The first session we attended was Lisa Williams' "Visions from Users," where the audience discussed what features they wanted in the next generation of blogging tools. It seemed that most of the bloggers there were writing their own tools and few had heard of or use the more popular tools, since many of the features suggested are already features! One poor soul wondered aloud if the browser was coming to an end, failing to realize, among other things, that almost all news readers out there use embedded browsers.

Next it was off to "Blogging in Business" headed by David Weinberger. Most of the discussion was centered around who would be blogging at companies and how long would it take before corporate blogging became mainstream. Most thought it would be a number of years before it really catches on. Stowe Boyd made a good point, saying that companies need to read and understand blogs before they can start doing it themselves. Most of the corporate blogging today is done by CEO's or by company employees with there skin deep, "these are my own views" disclaimers. Then there's the question of whether this kind of censored or monitored blogging is really blogging at all? I say, if you're blogging between 9 and 5, it's not a blog, unless your boss doesn't want you to do it.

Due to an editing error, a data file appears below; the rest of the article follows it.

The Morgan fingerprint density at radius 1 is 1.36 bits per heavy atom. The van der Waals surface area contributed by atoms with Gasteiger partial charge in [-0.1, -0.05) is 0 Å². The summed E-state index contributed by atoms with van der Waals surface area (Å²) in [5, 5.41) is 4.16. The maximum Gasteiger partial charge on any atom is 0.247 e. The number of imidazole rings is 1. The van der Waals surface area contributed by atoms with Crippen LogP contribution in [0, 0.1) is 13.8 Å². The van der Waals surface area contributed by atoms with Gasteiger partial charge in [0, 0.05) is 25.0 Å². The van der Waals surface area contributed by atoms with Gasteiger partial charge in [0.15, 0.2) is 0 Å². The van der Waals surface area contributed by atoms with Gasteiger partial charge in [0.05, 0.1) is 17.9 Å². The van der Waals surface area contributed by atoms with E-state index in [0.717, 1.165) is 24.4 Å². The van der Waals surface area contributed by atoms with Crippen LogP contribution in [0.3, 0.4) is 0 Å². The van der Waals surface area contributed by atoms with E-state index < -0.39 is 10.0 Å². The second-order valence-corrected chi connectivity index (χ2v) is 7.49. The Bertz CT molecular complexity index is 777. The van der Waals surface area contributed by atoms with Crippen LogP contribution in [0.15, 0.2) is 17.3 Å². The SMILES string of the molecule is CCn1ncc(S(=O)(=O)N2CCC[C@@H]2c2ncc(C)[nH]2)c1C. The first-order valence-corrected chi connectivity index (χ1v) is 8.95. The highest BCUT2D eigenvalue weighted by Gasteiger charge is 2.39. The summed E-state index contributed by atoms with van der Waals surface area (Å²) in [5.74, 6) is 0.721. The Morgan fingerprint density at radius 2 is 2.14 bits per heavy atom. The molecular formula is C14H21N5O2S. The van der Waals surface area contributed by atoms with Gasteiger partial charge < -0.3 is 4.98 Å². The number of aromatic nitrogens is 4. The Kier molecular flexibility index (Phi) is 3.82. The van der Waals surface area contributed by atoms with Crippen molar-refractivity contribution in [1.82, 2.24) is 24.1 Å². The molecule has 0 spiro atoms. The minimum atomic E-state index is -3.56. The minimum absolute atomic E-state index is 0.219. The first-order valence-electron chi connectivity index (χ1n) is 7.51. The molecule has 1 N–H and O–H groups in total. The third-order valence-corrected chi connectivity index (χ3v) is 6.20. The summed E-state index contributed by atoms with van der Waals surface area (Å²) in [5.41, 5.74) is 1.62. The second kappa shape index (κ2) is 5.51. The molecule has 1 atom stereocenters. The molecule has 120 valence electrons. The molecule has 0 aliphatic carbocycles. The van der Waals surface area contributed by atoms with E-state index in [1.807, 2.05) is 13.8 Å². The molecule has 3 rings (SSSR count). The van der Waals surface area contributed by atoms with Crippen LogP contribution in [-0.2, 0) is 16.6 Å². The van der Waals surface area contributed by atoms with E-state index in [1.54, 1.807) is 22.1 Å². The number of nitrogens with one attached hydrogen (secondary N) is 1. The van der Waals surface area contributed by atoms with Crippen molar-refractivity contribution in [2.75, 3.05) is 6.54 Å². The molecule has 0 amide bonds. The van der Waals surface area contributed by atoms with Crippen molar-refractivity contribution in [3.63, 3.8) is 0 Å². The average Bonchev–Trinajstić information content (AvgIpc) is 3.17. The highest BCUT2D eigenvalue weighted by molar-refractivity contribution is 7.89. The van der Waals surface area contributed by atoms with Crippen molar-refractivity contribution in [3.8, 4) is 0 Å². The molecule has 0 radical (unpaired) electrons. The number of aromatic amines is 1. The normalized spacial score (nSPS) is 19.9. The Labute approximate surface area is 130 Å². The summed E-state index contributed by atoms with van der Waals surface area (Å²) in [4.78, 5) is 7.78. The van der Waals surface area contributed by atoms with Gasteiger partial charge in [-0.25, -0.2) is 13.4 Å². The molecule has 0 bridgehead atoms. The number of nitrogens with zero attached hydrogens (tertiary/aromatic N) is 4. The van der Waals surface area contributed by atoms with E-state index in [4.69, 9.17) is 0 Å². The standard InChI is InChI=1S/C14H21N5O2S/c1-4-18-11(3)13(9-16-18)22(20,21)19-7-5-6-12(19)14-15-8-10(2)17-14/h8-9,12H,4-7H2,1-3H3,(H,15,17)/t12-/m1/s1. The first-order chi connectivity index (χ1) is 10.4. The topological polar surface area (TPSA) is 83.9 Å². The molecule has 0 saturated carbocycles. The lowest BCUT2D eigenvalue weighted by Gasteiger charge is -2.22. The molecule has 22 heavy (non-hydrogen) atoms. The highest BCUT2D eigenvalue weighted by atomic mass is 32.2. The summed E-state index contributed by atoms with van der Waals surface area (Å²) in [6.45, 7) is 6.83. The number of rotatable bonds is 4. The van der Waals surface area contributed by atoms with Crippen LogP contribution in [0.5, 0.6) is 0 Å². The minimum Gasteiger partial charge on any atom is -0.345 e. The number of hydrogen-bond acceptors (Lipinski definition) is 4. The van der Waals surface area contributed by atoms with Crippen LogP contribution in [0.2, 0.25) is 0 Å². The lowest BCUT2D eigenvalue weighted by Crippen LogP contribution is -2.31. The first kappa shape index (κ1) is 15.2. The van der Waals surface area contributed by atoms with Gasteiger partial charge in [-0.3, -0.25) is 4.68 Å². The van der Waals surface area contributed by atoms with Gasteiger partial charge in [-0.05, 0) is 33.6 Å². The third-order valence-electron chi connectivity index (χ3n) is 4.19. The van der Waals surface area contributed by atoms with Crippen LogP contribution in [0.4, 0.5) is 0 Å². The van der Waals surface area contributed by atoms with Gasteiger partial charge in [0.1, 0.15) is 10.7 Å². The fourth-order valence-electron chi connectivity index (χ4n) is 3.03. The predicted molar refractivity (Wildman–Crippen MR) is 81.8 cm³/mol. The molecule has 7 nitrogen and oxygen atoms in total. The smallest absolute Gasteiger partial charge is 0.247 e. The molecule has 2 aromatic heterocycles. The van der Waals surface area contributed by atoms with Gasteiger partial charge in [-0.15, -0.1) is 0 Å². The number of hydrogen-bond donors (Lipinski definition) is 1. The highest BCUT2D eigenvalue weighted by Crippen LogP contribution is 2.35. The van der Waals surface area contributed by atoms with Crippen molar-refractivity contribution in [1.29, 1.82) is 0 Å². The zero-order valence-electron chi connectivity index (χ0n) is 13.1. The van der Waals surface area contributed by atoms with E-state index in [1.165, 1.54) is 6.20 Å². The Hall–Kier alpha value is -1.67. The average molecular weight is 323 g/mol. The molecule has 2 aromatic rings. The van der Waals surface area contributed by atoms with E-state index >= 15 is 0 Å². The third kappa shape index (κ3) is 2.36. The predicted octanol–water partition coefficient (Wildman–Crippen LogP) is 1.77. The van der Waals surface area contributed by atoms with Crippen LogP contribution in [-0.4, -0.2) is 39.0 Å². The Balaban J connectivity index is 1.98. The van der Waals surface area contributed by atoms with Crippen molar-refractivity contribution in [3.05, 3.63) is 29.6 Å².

Right after the session we noticed that we had missed Dan Gillmor's discussion on Presidential Blogging, which I hear was quite interesting. After lunch it was off to Shirky's Power Law with Philip Greenspun. Arguments of which metrics are best to rate blogs and of how to make the A-list ensued, but probably the most useful observation is that there are many A-lists, with bloggers being popular amongst their niche without being generally popular. For example, Going Nohwere is no doubt on the A-list of unread blogs. I can say with confidence that more people do not read us than do. Frankly I don't see why bloggers are so concerned with their blog rank. I would hope that most people start blogging for reasons other than popularity.